March 2001

From University of North Carolina at Chapel Hill

In unusual 'jury' study, UNC law professors find little overt racism but say race still counts

CHAPEL HILL -- Race remains important when it comes to jury decisions in criminal trials, but not exclusively as many people suspect, according to an unusual new University of North Carolina at Chapel Hill study. At least in routine cases, jurors nowadays appear not to base verdicts on defendants' color, the research shows. The racial composition of the courtroom, however, clearly matters.

"In our experiments, which involved real North Carolinians called for jury duty, we found no evidence of knee-jerk, vulgar racism," said John Conley, Kenan professor of law at UNC. "On the other hand, jurors aren't color blind, and manipulation of witnesses' race can change the outcome in significant ways."

A report on the findings appears in the new issue of the University of Wisconsin Law Review. Besides Conley, authors are William J. Turnier, Mangum professor of law, also at UNC, and Dr. Mary R. Rose, a social psychologist at the American Bar Foundation in Chicago.

"In the wake of the notorious O.J. Simpson and Rodney King cases -- and more recently, the acquittal of the New York police officers accused of killing Amadou Diallo -- few issues in the administration of justice have drawn as much attention, both scholarly and public, as the practical effects of race in the courtroom," the authors wrote.

"Scholars have debated the existence, nature and moral and political significance of racial effects," they said. "In the political arena, public officials, candidates and commentators across the ideological spectrum have been quick to jump on the bandwagon, reconstructing contested events so as to generate capital with their respective constituencies."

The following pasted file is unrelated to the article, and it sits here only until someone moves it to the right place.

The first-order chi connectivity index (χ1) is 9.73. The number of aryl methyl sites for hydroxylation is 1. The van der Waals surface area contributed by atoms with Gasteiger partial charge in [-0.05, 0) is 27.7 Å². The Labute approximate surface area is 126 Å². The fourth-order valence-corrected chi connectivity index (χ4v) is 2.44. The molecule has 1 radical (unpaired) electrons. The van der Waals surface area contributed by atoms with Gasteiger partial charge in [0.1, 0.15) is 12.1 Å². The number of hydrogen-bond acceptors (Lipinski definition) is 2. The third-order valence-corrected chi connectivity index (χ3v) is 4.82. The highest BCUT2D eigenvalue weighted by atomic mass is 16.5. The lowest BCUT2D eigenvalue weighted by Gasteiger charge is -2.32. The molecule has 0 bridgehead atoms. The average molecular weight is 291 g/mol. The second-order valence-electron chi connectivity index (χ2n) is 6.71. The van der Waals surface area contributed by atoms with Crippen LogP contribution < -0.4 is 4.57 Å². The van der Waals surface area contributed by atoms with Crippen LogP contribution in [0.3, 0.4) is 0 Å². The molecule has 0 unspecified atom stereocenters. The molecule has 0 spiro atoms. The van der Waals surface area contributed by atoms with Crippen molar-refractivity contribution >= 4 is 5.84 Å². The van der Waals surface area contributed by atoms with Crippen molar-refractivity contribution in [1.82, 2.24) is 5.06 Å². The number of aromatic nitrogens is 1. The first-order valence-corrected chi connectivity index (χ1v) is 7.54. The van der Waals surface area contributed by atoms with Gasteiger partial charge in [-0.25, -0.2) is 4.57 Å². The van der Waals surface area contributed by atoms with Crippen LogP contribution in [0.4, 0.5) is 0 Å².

Past studies have focussed on the effects of race in trials, but results have been inconclusive, and no one has successfully replicated trials to test those effects, Conley said. At Turnier's suggestion and with Rose's expert help, the team set about doing just that.

They created two videotaped versions of a short criminal case, with one involving a young white man as the defendant and the other with a young black man as the defendant. Except for race, the tapes were as identical as possible. All actors were white except for the young black man.

"We showed this tape over the course of a year to about 400 people in Wake and Alamance counties in North Carolina," Conley said. "These were people qualified to serve as jurors who had been summoned for jury duty at the courthouse that day. Half watched the black defendant version, and half watched the white defendant version."

After statistical analyses of jurors' opinions, the findings surprised the researchers. "We found a statistically significant effect, and that was that the black defendant was convicted substantially less often than the white defendant," the professor said. "Also, prosecution witnesses were more credible when they testified against the white defendant, and the alibi witness was less credible when he testified for the white defendant."

Jurors, regardless of their own race, acted essentially the same, researchers found. Whites didn't stick up for whites, and blacks didn't stick up for blacks.

For a second round of showings, the team replaced a white female prosecution witness with a black woman and the white male alibi witness with a black man.